ECOWAS military chiefs of staff have agreed a plan for a possible intervention to respond to the crisis, the latest of several coups to hit Africa’s Sahel region since 2020. All the elements that will go into any eventual intervention have been worked out,” ECOWAS commissioner Abdel-Fatau Musah said on Friday.

These included “the resources needed, and including the how and when we are going to deploy the force”, he added. “We want diplomacy to work, and we want this message clearly transmitted to them [the junta] that we are giving them every opportunity to reverse what they have done,” Musah said. Niger has played a key part in Western strategies to combat jihadist insurgencies that have plagued the Sahel since 2012, with France and the United States stationing around 1,500 and 1,000 troops in the country, respectively.

Yet anti-French sentiment in the region is on the rise, while Russian activity, often through the Wagner mercenary group, has grown. Moscow has warned against armed intervention from outside Niger. The coup “is an error of judgement that goes totally against the interests of the country”, French Armed Forces Minister Sebastien Lecornu told AFP journalists in an interview on Saturday.

Niger, one of the poorest countries in the world, relies heavily on foreign aid that could be pulled if President Mohamed Bazoum is not reinstated as chief of state, he added. The junta has warned it will meet force with force. Mali and Burkina Faso, where military juntas have taken power since 2020, have also stated that any regional intervention would be tantamount to a declaration of war against them.

President Bazoum, 63, has been held by the coup plotters with his family in his official Niamey residence since July 26. 2023. In a column in The Washington Post on Thursday, his first lengthy statement since his detention, President Bazoum said a successful military intervention would have devastating consequences for our country, our region and the entire world”. President Bazoum, who in 2021 won an election that ushered in Niger’s first-ever transfer of power from one civilian government to another, urged “the US government and the entire international community to help us restore our constitutional order”.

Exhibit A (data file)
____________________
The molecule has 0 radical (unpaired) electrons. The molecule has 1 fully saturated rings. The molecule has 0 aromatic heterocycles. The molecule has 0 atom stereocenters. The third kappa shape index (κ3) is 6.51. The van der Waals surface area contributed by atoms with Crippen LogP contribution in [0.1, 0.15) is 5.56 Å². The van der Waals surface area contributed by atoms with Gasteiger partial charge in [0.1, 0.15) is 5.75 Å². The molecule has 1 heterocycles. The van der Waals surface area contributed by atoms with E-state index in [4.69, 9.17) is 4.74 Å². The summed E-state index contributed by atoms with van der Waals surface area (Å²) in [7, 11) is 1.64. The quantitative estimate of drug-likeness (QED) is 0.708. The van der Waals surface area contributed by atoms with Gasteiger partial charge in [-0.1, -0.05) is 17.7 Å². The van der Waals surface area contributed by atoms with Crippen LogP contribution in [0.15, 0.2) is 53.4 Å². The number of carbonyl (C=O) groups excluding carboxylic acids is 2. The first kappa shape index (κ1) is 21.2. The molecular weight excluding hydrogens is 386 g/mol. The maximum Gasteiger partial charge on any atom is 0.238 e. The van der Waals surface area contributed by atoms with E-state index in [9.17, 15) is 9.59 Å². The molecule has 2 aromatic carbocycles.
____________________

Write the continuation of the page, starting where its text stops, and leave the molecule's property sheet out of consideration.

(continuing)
Nigeria has cut electricity supplies to its neighbour Niger, raising fears for the humanitarian situation in the country, while Niamey has closed the vast Sahel country’s borders, complicating food deliveries. Washington said that it had suspended some aid programmes but pledged that “life-saving humanitarian and food assistance will continue”.

In Nigeria, senior politicians have urged President Bola Ahmed Tinubu to reconsider the threatened military intervention. “The Senate calls on the President of the Federal Republic of Nigeria as chairman of ECOWAS to further encourage other leaders of ECOWAS to strengthen the political and diplomatic options,” he said. Senators from northern Nigerian states, seven of which share a combined border of roughly 1,500 kilometres (900 miles) with Niger, have already advised against any intervention until all other options had been exhausted. On Saturday, the country’s largest opposition grouping denounced the potential military operation in Niger as “absolutely thoughtless”.

The Coalition of United Political Parties argued that; “The Nigerian military have been overstretched over the years battling terrorism and all manners of insurgency that are still very active.” Tinubu himself on Thursday urged ECOWAS to do whatever it takes to achieve an “amicable resolution of the crisis in Niger.

Austine Ikeru